Parents have an incredible influence over the habits, thoughts, beliefs and actions of their children. In Australia over a quarter of children are overweight or obese and this has been steadily rising.

Here are 14 tips to raise healthy and happy kids:

1. Don’t use food as a bribe

“If you eat all your dinner then you can have dessert”. I know it’s hard sometimes to get them to do what you want them too, trust me I have two kids of my own. However, bribing with food teaches kids unhealthy snacking habits and increases their risk of obesity.

2. Use non-food rewards

When our kids have been well-behaved we like to do something nice for them: a yummy treat, take them out for ice cream, offer them dessert, etc. Try buying them a new book or toy instead. Or maybe schedule an outside play activity to encourage healthy behaviours rather than rewarding with food.

3. Use non-food comfort techniques

It can be very east for us to hand over a biscuit or another yummy food item when our child has fallen over and scraped their knee or bumped their head. We want them to feel better and generally yummy food will stop the tears in an instant. What we are doing is teaching our kids emotional eating. Try other comfort techniques like sitting on the couch and having a nice cuddle, reading their favourite story or helping you out in the kitchen.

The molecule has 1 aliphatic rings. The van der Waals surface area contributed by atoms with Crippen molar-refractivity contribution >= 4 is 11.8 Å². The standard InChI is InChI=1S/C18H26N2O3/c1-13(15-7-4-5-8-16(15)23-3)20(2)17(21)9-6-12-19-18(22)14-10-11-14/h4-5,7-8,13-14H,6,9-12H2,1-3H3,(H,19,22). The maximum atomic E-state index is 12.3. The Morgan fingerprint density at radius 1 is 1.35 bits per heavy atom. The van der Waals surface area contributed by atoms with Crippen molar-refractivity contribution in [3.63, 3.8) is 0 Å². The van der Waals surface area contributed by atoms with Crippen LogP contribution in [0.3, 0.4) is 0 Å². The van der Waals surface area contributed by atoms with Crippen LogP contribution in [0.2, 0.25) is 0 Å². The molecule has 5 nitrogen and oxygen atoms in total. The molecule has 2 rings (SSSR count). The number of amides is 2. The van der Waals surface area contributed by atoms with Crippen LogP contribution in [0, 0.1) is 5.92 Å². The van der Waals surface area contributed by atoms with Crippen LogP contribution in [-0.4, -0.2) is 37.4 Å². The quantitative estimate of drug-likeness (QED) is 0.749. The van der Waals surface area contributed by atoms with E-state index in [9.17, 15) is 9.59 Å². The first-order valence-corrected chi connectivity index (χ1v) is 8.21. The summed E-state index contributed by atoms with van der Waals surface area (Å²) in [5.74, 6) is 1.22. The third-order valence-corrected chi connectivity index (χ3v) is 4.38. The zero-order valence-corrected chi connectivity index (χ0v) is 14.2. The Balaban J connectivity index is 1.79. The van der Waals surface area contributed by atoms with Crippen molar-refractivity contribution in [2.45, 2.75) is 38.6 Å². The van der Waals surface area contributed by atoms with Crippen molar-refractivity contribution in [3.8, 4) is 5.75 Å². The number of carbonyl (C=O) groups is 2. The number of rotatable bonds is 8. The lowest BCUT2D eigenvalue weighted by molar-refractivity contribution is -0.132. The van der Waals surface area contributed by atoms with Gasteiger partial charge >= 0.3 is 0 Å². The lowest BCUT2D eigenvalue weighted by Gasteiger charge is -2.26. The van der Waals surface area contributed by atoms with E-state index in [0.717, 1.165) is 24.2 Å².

4. Have strict family food rules

A recent Italian study found that strict family food rules resulted in higher fruit and vegetable consumption in children and teenagers. Kids shouldn’t be able to have free range of the fridge and pantry contents. As parents, we should be the one who determines what and when snack and meal times are. Although hard at first, your kids will thank you one day.

5. Encourage creative play

Sometimes children can ask for food if they’re bored or idle. Google “cheap kids activities” and you’ll find heaps of great ideas that you can give your children to do. As parents you are the gatekeeper of the kitchen and can teach your children to occupy themselves with valuable activities instead of eating out of boredom.

6. Have regular family meal times

Research shows that children who regularly participate in family meal times grow up with healthier habits around food. When we prepare and enjoy family meals together, we’re more likely to serve something healthy, with vegetables and whole foods. The other benefit of family meals if the power of parental modelling. Your children will watch you eat and if you regularly enjoy vegetables at your meals then they will too.

7. Be organised

So much of our problems with poor eating habits is due to the fact that we are unprepared. Plan out your family’s meals and snacks. Get your kids involved in the planning process. Maybe they can each pick a family meal or weekly snack. Put the meal plan on the fridge for everyone to see. When you get the daily question “what’s for dinner” you can say “check out the meal plan”. The extra layer of preparation can often make the difference between having a nutritious meal or takeaway on a busy weeknight.

8. You are not a restaurant